The Evolution of Money — History of Finance I

Axo is pioneering the transition to a fair financial system for everyone — but if we are to understand where we’re going, we must also understand where we came from.

Over the next few weeks, we will take you on a journey of finance from the distant past to today. All articles are self-contained, so there is no need to read all of them, but you will likely miss some of the joy of discovery by not doing so.

In the first article, we will talk about the origin of trade and the evolution of money. Upon this foundation, we will build the rest of our story. But as always, everything starts with money. Our journey will take us millions of years ago before there were even humans, then moves on to the first large-scale communities of the Neolithic era when humanity was transitioning from hunter-gatherers to farmers, and then at the end we arrive at finance as we know it today.

Let’s go!

Is money part of human nature?

Humans are a social species. They are neither the strongest, fastest or most vicious creatures out there. Yet, through working with each other, we managed to take over the world.

This did not happen all at once, nor was Homo Sapiens the first hominid out of Africa. But the broad principle of mutual cooperation applied to all of them. If you live in a world that is hostile to you, where you basically just own what you can carry, it makes sense to share resources and abilities with each other.

After all, if you kill a mammoth, it’s physically impossible to eat the whole beast. So, given the lack of refrigeration and other food preservation techniques, you shared the food with others in your band.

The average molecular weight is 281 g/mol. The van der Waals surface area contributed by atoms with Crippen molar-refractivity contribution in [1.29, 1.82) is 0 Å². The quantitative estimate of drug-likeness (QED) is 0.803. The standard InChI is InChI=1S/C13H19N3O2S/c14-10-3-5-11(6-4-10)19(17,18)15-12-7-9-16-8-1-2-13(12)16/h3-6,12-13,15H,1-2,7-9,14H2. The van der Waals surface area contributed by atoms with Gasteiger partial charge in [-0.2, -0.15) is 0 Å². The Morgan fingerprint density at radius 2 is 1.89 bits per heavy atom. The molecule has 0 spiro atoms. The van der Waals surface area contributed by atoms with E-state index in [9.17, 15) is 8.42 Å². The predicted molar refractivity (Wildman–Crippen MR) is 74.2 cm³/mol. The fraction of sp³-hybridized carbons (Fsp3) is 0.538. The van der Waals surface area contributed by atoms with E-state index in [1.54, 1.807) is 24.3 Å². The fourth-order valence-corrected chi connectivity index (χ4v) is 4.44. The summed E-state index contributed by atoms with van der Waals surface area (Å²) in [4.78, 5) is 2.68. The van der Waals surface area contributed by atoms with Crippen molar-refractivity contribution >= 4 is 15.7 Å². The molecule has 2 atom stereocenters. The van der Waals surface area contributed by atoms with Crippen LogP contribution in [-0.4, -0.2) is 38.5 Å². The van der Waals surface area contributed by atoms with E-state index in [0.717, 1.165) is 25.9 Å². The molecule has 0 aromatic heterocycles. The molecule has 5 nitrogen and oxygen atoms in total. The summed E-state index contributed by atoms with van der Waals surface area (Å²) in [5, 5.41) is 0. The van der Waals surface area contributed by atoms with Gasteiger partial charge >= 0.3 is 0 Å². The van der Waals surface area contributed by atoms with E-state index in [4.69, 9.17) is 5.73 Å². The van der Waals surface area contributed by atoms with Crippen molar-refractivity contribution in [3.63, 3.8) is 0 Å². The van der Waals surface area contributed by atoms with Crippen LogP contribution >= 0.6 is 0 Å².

Hunter-gatherers “store” food in the bellies of their comrades when they hunt something bigger than they can eat [1]. At its core, this is what money is — it’s a promise that at some point in the future, the social scales and favors will be balanced between the different parties.

Of course, when you’re in an isolated and small band, it’s easy to keep track of who is pulling their weight and who owes what to whom. But once you start introducing strangers into the mix, the matter becomes complicated.

There’s evidence of trade going back at least hundreds of thousands of years. Economist Him Ofek suggests that fire was perhaps the first ‘commodity’ traded, as it was universally valued [2]. Without modern tools, fire is difficult to get started but easy to share and maintain.

Neanderthals by the fire

It’s worth mentioning that the trade routes were far longer than one would think, covering what would today be international boundaries. For example, 33,000-year-old South African ostrich egg shells have been found 1,000 kilometers away from where they should’ve originated [3]. By any measure, those are the bounds of international trade, as that’s roughly the distance between Madrid and Paris. But this happened before there were roads, cities or even a lingua franca between the original gatherers and their end recipients.

Humans seem to intuitively understand how to balance the social scales, and trade services and goods, without even needing a common tongue.

In 1963, Glen Jensen, a researcher studying the psychology of animals, observed that rats, when given a choice between food that requires effort to obtain and unconditional food, more often than not, they will prefer the food that requires effort to obtain [4]. Similar results have been observed with a range of other animals, the one exception being cats, who preferred to be waited on hand and foot.